• Taking away 3 Green soldiers (subtracting a positive 3) has the same result as adding 3 Tan soldiers (adding a negative 3). In both cases you get a one soldier advantage for the Tan army (-1).

Other examples:

(+5) - (+9) = (-4) is the same as (+5) + (-9) = (-4)

(+3) - (+5) = (-2) is the same as (+3) + (-5) = (-2)

Positive - Negative = Positive

In our next conflict, we have a total of 6 Green soldiers and 4 Tan soldiers doing battle. That would equal a positive 2 (+2) or a two soldier advantage for the Green at the start of this battle.

So we are starting with a 2 soldier advantage for the Green (+2). For some unexplained reason three of the Tan soldiers leave (probably retreating). As a result, the Green soldiers now have the advantage by 5 soldiers (6 Green vs. 1 Tan). So, (+2) - (-3) = (+5).

ANY TIME YOU SUBTRACT A NEGATIVE YOUR ANSWER WILL GET LARGER

(Any time you get rid of a negative in your life (expenses for example) your life gets better)

In this initial battle the green have a 2 soldier advantage (+2)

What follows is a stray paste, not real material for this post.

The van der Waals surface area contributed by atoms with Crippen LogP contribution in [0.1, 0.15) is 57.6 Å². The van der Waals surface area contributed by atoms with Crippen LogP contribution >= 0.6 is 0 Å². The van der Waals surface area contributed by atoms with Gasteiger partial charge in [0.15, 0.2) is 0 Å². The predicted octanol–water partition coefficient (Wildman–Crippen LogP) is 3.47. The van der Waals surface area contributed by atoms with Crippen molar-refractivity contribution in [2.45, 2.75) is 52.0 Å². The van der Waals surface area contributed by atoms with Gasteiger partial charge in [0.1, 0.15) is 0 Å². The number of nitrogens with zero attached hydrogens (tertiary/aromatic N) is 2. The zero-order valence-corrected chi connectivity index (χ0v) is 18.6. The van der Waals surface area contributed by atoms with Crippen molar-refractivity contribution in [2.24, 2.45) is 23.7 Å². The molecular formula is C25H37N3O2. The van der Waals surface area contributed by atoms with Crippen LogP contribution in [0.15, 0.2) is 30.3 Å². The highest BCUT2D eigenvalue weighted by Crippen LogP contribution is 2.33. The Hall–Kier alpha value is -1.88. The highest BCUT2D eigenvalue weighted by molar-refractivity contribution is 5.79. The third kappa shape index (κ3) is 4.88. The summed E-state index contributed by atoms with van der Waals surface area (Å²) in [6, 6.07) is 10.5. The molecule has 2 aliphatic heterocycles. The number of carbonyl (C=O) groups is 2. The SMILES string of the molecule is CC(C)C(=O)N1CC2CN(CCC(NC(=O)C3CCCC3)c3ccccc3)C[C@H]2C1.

In this initial battle the green have a 2 soldier advantage (+2)

Next, three of the tan soldiers (-3) are taken away

Next, three of the tan soldiers (-3) are taken away

The result of taking away 3 tan soldiers (-3) is that the green soldiers now have a 5 soldier (+5) advantage

The result of taking away 3 tan soldiers (-3) is that the green soldiers now have a 5 soldier (+5) advantage

IMPORTANT THING TO NOTICE!

In the above battle, three Tan soldiers (-3) are taken away to give the Green soldiers a 5 soldier advantage (+5). But, what if the Tan soldiers stayed? What could we do to give the Green soldiers the advantage by 5? We could have given the Green soldiers 3 more men (+3).